Hungary’s prime minister Viktor Orbán has privately told US ambassador to Hungary David Cornstein that the Hungarian secret services will monitor the activities of the International Investment Bank (IIB), a Russia-led financial institution that recently moved its headquarters to Budapest from Moscow.
According to Hungarian investigative news site Direkt36, the Hungarian government will enhance its cooperation with US intelligence services, “carefully screen” all Russian employees of the bank who apply for diplomatic immunity and limit the IIB in choosing its future headquarters.
The bank was reportedly going to move to a location close to the US embassy in Budapest, which the US government strongly rejected.
The Hungarian government’s approval of moving the IIB to Budapest sparked major controversy since the institution, which is the successor of the Comecon Bank, the former Soviet bank for economic integration, is widely seen as an arm of Russia’s secret services.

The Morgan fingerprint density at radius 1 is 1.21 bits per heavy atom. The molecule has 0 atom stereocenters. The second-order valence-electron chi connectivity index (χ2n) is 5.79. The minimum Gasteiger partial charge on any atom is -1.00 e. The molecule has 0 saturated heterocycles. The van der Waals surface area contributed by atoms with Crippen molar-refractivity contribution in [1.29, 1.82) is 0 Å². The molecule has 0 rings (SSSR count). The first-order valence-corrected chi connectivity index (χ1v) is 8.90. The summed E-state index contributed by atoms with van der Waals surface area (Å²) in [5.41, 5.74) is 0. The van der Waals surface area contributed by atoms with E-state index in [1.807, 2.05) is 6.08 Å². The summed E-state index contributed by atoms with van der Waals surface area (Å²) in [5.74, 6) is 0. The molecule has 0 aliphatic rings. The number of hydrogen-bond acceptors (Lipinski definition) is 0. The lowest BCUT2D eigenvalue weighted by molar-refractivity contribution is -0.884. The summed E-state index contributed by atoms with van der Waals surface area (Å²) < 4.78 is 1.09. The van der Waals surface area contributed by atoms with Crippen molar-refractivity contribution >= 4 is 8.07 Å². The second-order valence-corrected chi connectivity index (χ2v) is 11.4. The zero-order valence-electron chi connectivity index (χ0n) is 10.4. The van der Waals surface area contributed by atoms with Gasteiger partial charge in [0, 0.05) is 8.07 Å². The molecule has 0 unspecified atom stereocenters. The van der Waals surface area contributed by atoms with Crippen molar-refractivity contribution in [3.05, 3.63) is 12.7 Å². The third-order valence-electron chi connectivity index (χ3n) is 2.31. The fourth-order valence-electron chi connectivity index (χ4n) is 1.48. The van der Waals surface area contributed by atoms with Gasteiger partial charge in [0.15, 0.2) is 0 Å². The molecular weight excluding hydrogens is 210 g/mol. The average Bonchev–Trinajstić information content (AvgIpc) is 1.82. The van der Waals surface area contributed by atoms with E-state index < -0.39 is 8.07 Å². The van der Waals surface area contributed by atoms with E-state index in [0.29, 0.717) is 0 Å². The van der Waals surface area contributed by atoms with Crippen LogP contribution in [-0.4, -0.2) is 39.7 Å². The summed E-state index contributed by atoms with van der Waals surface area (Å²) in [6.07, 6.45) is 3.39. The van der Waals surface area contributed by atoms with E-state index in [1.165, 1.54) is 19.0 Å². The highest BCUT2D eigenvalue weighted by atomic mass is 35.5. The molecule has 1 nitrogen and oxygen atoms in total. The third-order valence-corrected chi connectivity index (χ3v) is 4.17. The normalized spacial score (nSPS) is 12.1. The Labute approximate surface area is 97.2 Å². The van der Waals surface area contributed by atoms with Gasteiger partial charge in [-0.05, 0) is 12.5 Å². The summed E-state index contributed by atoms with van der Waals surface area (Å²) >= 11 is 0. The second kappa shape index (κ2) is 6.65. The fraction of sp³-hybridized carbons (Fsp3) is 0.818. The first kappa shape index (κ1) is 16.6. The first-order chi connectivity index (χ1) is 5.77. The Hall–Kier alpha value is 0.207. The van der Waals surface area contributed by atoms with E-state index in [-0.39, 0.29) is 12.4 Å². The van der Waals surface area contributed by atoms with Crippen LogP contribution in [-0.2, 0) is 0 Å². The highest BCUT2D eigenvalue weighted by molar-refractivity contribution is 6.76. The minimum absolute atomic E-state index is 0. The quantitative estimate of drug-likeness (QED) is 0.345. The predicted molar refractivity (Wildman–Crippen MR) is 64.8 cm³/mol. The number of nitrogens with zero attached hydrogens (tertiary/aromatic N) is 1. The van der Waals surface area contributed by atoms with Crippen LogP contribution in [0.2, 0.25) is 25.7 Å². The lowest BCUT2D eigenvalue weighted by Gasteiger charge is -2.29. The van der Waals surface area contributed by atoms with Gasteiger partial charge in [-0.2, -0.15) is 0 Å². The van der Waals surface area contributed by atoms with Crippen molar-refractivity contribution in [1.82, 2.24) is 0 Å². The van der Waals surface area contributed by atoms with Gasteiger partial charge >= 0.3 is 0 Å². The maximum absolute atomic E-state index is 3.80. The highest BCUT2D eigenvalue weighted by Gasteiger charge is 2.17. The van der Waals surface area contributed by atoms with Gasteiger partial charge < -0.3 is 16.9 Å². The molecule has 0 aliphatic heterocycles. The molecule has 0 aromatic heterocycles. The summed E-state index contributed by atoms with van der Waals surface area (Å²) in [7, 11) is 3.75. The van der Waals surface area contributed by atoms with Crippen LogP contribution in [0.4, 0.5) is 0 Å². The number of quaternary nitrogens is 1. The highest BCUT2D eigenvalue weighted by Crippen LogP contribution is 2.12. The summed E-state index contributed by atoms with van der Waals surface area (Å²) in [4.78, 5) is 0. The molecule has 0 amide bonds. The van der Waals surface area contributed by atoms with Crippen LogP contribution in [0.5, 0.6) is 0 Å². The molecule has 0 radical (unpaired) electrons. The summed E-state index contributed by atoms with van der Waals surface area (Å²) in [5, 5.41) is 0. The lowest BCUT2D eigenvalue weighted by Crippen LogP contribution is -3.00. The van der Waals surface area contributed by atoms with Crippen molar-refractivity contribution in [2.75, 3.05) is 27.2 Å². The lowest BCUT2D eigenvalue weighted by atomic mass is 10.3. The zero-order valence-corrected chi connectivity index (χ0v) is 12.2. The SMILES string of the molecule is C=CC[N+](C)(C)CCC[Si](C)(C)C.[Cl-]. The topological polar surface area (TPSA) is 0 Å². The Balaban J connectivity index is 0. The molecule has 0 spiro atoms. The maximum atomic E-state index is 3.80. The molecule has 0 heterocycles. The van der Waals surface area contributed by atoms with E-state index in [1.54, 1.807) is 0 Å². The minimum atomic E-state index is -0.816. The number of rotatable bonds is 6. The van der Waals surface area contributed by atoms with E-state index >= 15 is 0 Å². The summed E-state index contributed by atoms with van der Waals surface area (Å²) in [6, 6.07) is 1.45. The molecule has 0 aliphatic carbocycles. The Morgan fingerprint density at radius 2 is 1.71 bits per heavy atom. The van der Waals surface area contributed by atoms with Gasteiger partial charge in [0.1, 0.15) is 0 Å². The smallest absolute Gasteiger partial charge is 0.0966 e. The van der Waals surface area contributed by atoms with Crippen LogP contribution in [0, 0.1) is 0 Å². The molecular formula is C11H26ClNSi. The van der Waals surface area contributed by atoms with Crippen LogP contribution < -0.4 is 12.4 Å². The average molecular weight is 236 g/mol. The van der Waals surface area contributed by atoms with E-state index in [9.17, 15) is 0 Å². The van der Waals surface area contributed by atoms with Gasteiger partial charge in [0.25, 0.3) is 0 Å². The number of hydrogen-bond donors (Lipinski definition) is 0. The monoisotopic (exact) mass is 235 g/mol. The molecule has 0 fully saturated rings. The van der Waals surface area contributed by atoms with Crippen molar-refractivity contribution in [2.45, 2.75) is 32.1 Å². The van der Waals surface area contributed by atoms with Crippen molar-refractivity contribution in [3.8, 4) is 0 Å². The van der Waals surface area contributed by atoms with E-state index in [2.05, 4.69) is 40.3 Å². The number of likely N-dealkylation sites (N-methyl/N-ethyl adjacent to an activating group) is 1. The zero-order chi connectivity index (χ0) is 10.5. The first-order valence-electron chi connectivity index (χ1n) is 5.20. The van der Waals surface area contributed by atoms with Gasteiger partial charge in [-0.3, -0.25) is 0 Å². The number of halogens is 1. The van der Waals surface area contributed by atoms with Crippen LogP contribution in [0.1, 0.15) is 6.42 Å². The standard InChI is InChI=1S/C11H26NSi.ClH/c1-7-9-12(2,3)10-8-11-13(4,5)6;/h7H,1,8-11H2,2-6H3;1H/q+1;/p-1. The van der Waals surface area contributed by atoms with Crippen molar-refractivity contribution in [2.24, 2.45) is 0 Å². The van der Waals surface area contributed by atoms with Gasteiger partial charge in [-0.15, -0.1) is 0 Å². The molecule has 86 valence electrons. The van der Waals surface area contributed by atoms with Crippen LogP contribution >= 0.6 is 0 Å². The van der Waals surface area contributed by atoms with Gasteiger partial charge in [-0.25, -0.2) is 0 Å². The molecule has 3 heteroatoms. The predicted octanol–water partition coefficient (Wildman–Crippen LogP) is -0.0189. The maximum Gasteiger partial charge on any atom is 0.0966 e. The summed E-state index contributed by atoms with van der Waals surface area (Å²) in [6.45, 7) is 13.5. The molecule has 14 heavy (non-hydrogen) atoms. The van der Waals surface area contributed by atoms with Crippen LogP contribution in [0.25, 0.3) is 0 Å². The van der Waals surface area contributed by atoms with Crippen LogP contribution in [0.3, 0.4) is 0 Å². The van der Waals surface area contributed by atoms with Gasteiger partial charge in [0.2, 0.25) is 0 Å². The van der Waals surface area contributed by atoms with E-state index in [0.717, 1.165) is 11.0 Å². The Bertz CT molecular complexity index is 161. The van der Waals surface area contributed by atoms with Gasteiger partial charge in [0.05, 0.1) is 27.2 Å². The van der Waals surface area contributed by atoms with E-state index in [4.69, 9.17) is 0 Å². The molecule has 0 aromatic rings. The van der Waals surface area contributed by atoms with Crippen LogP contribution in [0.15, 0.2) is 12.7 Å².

In the spring, pro-government MPs passed a law granting diplomatic immunity to the bank’s employees, leading to concerns that Russian officials not working for the bank might also be granted this status and therefore be able to bypass the EU’s sanctions against Russia.
Earlier diplomatic sources suggest that Hungarian diplomacy has been heavily lobbying against labeling the IIB as a security threat.
While the Hungarian government reportedly keeps telling US diplomats that the bank will eventually not receive full diplomatic immunity, sources from the IIB told the Hungarian press the immunity laid out by the Hungarian parliament is already in full effect.
The Hungarian press has reported that so far only Nikolay Kosov, the IIB’s director and a former Russian intelligence officer, had been granted with the immunity.